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Friday, January 11, 2013

Against The Wall - Things Are Not Like They Said... (2012)

Band: Against The Wall
Country: New York City, New York
Style: Progressive Rock/Pop
Label: VMM

You wanna talk about procrastination, I've been with this disc for almost an entire year at this point and have only just recently remembered it. I'll blame it on improper labeling when I first got the files but whatever. Daniel Jakubovic, the guitarist and vocalist for the band, has collaborated with Jordan Rudess and that was the initial draw to me for this album originally.
Now, knowing how large the prog-rock genre is, going in hearing only the single Look Up At The Sky, I was well aware of how little that could actually represent the entire album. That assumption was right on the money in this case, with the rest of the album channeling many sources of inspiration from chugging metal moments that certainly recall Dream Theater to more somber moments that have more in common with neo-prog. Now, those two sounds aren't going to surprise anyone familiar with progressive music, but it's the pop sensibilities of this band that certainly stood out to me, and not always in a good way. Now, I hate to compare a band as clearly talented as this one to a bland and very mainstream act but in this case it rang true. Jakubovic's voice is perfectly decent, but it really began to irritate me quite early on and for some reason reminded me of the lead singer in the emo-alt. rock band Armour For Sleep. It became rather hard for me to simply listen to this album with as much as his singing began to annoy me. Realize that this was a problem that I had with the album and it may not be one for you - but be prepared to endure some pretty irksome vocals singing (that have some painful use of effects on them at some points) some rather bad lyrics - the biggest offender being the opening epic, Overture/Would You Be Happy.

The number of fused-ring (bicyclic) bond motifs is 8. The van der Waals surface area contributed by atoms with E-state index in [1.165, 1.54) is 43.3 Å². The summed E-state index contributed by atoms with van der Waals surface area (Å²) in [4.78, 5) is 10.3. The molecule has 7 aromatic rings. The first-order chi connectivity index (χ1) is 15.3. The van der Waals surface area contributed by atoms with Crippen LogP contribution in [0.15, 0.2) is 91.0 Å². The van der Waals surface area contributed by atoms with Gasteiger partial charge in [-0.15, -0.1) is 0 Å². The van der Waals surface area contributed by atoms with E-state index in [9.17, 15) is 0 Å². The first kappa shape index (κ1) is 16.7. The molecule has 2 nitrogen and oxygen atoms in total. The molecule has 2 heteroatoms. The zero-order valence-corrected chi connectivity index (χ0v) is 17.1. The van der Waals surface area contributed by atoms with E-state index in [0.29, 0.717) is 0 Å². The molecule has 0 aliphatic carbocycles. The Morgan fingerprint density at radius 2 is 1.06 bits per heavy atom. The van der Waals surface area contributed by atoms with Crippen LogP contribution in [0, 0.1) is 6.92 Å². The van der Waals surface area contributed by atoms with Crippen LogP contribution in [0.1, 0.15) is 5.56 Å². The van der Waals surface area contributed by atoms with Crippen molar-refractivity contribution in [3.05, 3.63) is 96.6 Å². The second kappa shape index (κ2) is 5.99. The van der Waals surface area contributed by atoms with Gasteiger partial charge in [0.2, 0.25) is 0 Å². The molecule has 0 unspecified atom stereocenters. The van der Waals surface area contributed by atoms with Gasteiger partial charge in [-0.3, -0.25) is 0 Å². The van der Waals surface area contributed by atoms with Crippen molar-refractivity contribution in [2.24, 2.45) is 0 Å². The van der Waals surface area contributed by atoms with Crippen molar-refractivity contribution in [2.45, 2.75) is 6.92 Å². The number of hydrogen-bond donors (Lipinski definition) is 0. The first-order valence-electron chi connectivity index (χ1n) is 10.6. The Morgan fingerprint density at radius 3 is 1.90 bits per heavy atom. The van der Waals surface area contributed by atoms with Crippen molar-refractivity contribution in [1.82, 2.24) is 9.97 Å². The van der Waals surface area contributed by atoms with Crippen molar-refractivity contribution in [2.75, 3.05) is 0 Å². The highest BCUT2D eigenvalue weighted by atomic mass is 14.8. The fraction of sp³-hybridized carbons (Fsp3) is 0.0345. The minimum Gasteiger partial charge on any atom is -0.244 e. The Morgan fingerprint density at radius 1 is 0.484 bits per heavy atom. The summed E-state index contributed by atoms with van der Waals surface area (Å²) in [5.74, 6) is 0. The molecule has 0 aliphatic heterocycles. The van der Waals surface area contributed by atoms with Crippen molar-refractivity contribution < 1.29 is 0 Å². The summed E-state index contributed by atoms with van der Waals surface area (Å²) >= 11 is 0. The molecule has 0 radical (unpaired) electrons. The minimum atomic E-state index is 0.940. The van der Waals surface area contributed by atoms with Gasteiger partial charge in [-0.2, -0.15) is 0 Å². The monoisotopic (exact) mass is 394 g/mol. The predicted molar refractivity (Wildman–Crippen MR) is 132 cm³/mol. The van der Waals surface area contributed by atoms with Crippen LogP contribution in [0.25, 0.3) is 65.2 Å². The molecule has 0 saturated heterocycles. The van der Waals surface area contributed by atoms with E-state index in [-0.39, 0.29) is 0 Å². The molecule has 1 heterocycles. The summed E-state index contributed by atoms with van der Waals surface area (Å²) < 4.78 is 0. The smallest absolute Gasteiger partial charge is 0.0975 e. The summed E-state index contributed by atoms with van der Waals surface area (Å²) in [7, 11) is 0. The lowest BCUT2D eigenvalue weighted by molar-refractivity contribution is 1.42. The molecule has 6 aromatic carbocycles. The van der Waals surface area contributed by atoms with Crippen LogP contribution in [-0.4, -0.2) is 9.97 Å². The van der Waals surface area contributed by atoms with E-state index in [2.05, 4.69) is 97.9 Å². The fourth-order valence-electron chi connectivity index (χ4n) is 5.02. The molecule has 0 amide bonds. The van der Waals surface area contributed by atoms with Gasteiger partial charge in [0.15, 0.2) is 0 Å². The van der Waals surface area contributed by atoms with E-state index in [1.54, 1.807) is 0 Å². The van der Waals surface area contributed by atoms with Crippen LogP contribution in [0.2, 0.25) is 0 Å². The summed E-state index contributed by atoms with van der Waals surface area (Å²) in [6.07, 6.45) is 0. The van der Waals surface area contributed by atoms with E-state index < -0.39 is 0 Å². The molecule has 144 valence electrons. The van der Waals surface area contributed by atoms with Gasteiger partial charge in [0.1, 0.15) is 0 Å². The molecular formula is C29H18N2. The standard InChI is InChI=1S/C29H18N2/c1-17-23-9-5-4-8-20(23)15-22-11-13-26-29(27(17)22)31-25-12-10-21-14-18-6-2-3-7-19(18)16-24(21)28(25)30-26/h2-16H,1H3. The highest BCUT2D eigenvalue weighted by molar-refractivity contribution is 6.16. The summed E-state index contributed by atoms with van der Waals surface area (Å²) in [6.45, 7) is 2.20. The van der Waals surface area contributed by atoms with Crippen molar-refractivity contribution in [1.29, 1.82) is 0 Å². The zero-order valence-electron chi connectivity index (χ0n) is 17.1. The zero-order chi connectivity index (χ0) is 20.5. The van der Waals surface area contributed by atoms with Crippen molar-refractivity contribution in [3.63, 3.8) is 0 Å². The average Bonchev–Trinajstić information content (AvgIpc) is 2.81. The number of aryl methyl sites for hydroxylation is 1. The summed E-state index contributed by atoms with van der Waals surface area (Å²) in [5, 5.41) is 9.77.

Funnily enough, the album doesn't really get good until a little more than half-way in. It certainly didn't become any more tolerable when the band were playing straight-up emo-rock songs like The Enemy or Lost Inside than when they were indulging in their more progressive influences - which meant longer and more drawn out songs. I hate to keep riding the complain train with this review, but the saxophone solos on here didn't do the album any favors either. The solos are certainly not badly done, but to me, the tone of the sax didn't fit the tone of the record. Using a tenor or alto sax's higher register just made it sound like it belonged on a jazz record than a modern "prog" album, but hey, that's just me. The band are their best, in my opinion, are when they're trying to be a heavy rock, semi-Dream Theater kind of heavy, band. Maybe it's my preference towards heavier sounds than I think that way, but I would rather have a band give me some semi-decent riffs being heavy than some annoying pop hooks when they're trying to be an emo-alt. rock band. In all honesty though, even the heavier tracks aren't that heavy when you put them up against a "real" metal band - and yes that's a totally subjective thing - but when stacked up against other tracks on here they stand out as being undeniably chunkier and thicker sounding in their guitar tones.
So, unfortunately I have to say that I did not particularly enjoy listening to this album. It's clear that the band are certainly talented and are trying to pull off multiple things - which they can for the most part, but I just could not get past some very vital aspects of their sound. If you're interested in finding a band that lies somewhere between prog-metal and emo-alt. rock give this a shot, though I'm not really sure how many regular readers of this blog are actually into that.
Overall Score: 5
Highlights: Take Everything, Freeze, Stuck In A Daze

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